In 1785, Robert Burns wrote one of his most famous poems, “To A Mouse”. It contains the lines:
The best laid schemes o’ Mice an’ Men
Gang aft agley,
An’ lea’e us nought but grief an’ pain,
For promis’d joy!
Which, for those of us who do not speak the language can be translated as:
The best laid schemes of Mice and Men
Go oft awry,
And leave us only grief and pain,
For Promised joy!
And so it proved with the publication of Crime and Punishment in Tudor England: From Alchemists to Zealots, which should have been published on 30th August. A glitch at the printers, which nobody knew about – or if they did, kept it to themselves – meant that all the preparations to promote the book suddenly screeched to a halt. I managed to stop all the blogs etc. save one from going out. And that, naturally, was my blog!
A friend, a more sanguine writer than I, said these things happen. Let’s just say it wasn’t one of my better days, since I spent most of it fulminating against everything, although readers will be happy to learn I didn’t kick the dog, only the filing cabinet.
However, as the late, much-missed Claire Rayner said This, too, will pass. And so, 21 days later than scheduled, the book is out in the world and available for purchase. Hurrah!
To precis the blog that went out by accident, and so you don’t have to look it up, this is what it said:
Crime and Punishment in Tudor England: from Alchemists to Zealots
is is not an academic book, but for the Everyman reader or those who will find it a source for more in-depth research should they so wish.
The book reviews the law as it developed from Roman law through the Vikings and King Alfred. The latter spent time in Rome soaking up the legal system and was familiar with it. He brought some of its tenets into English law when he became king.
Then follows a look at policing—dire, unpaid, and dangerous, prisons, equally appalling, and the effect of population movement on law & order in Tudor England. How agricultural and other rural practices affected the movement of people from the country to the towns in an effort to find work. This, of course, had an ongoing effect on vagrancy and begging. And, of course, beggars, as they are sometimes perceived in our 21st-century, were viewed with hostility, suspicion, and violence.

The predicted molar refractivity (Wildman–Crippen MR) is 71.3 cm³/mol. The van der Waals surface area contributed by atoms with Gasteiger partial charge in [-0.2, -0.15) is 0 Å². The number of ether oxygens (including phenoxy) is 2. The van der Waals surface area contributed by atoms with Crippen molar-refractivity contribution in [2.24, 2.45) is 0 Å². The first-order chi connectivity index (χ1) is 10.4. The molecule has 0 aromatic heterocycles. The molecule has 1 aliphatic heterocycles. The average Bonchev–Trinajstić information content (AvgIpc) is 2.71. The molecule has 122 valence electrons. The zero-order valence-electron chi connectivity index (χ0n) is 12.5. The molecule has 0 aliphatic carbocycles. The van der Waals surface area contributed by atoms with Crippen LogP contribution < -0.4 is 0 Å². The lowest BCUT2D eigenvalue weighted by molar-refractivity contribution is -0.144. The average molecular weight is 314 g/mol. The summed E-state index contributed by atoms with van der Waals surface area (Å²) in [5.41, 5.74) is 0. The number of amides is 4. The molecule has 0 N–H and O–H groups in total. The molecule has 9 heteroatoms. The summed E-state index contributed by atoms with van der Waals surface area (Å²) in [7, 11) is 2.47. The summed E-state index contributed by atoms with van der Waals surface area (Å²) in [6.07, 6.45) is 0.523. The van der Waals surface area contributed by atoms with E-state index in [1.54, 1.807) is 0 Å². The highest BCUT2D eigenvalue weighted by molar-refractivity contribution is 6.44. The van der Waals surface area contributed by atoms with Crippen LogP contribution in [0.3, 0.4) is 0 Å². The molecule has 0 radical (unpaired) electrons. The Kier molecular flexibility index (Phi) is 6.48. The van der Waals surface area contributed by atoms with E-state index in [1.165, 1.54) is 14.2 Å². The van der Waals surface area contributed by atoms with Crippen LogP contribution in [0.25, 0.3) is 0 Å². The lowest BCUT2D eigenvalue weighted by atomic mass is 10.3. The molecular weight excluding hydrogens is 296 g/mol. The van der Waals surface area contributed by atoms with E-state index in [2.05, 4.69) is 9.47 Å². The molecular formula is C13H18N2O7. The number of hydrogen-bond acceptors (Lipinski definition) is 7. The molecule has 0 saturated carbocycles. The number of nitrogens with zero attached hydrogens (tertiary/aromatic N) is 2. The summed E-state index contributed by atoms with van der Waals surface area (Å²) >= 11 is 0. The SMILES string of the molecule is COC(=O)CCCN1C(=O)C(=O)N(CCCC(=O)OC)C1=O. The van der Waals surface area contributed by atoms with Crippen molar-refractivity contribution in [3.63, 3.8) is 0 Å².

I must warn readers of a delicate constitution, there is a gory section, which details the punishments and exactly what happens to the body when those punishments are inflicted upon it. If you want to know what happens when you are decapitated, burned, boiled or hanged, this section is for you. However, I do give you a warning that some might find it too upsetting to read. I will leave you to imagine what it was like to research and write, but I felt it would be cowardly to leave that section out.
The first part of the book sets the scene for specific Case Studies, where you will find the weird, the wonderful, and the far from wonderful. You will meet arch con-man Gregory Wisdom and find out that stupidity is not a 21st century attribute, nor limited to the poor; John Daniell, who tried to blackmail the puissant Robert Devereux, Earl of Essex, favourite of Queen Elizabeth I; why so many women accused of witchcraft confessed to things nobody today would believe; where Charles Dickens found his ideas for Oliver Twist; the different levels of treason, and many more.
Crime and Punishment in Tudor England: from Alchemists to Zealots is out now.
You can read more about April Taylor here: